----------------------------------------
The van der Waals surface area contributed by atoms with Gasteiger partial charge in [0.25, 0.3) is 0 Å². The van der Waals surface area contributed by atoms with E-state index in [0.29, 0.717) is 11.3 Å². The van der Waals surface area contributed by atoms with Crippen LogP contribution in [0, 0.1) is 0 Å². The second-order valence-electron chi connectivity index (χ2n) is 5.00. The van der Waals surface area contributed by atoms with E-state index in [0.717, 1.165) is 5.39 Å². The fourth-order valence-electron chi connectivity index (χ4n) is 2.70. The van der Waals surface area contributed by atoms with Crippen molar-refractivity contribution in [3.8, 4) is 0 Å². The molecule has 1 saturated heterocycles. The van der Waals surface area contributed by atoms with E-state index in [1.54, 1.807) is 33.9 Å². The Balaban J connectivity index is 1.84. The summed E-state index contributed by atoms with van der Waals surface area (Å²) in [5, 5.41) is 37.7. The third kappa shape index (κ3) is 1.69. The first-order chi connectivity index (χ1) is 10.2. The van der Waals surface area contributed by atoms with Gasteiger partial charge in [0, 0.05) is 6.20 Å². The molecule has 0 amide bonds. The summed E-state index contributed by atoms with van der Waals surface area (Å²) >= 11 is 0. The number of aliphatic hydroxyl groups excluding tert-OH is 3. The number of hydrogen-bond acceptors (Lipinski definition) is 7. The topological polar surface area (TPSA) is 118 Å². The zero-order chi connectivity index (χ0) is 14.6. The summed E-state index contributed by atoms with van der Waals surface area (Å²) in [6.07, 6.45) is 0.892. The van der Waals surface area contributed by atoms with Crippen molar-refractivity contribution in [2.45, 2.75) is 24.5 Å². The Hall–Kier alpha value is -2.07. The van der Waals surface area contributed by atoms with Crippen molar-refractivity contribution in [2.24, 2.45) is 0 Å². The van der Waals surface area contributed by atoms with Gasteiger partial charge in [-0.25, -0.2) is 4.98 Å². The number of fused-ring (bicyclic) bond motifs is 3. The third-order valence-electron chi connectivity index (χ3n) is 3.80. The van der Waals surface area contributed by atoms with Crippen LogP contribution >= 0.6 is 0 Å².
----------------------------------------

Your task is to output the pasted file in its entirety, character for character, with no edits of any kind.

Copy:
The van der Waals surface area contributed by atoms with Gasteiger partial charge in [0.25, 0.3) is 0 Å². The van der Waals surface area contributed by atoms with E-state index in [0.29, 0.717) is 11.3 Å². The van der Waals surface area contributed by atoms with Crippen LogP contribution in [0, 0.1) is 0 Å². The second-order valence-electron chi connectivity index (χ2n) is 5.00. The van der Waals surface area contributed by atoms with E-state index in [0.717, 1.165) is 5.39 Å². The fourth-order valence-electron chi connectivity index (χ4n) is 2.70. The van der Waals surface area contributed by atoms with Crippen molar-refractivity contribution in [3.8, 4) is 0 Å². The molecule has 1 saturated heterocycles. The van der Waals surface area contributed by atoms with E-state index in [1.54, 1.807) is 33.9 Å². The Balaban J connectivity index is 1.84. The summed E-state index contributed by atoms with van der Waals surface area (Å²) in [5, 5.41) is 37.7. The third kappa shape index (κ3) is 1.69. The first-order chi connectivity index (χ1) is 10.2. The van der Waals surface area contributed by atoms with Gasteiger partial charge in [0, 0.05) is 6.20 Å². The molecule has 0 amide bonds. The summed E-state index contributed by atoms with van der Waals surface area (Å²) >= 11 is 0. The number of aliphatic hydroxyl groups excluding tert-OH is 3. The number of hydrogen-bond acceptors (Lipinski definition) is 7. The topological polar surface area (TPSA) is 118 Å². The zero-order chi connectivity index (χ0) is 14.6. The summed E-state index contributed by atoms with van der Waals surface area (Å²) in [6.07, 6.45) is 0.892. The van der Waals surface area contributed by atoms with Crippen molar-refractivity contribution in [2.45, 2.75) is 24.5 Å². The Hall–Kier alpha value is -2.07. The van der Waals surface area contributed by atoms with Crippen molar-refractivity contribution in [2.24, 2.45) is 0 Å². The van der Waals surface area contributed by atoms with Gasteiger partial charge in [-0.25, -0.2) is 4.98 Å². The number of fused-ring (bicyclic) bond motifs is 3. The third-order valence-electron chi connectivity index (χ3n) is 3.80. The van der Waals surface area contributed by atoms with Crippen LogP contribution >= 0.6 is 0 Å².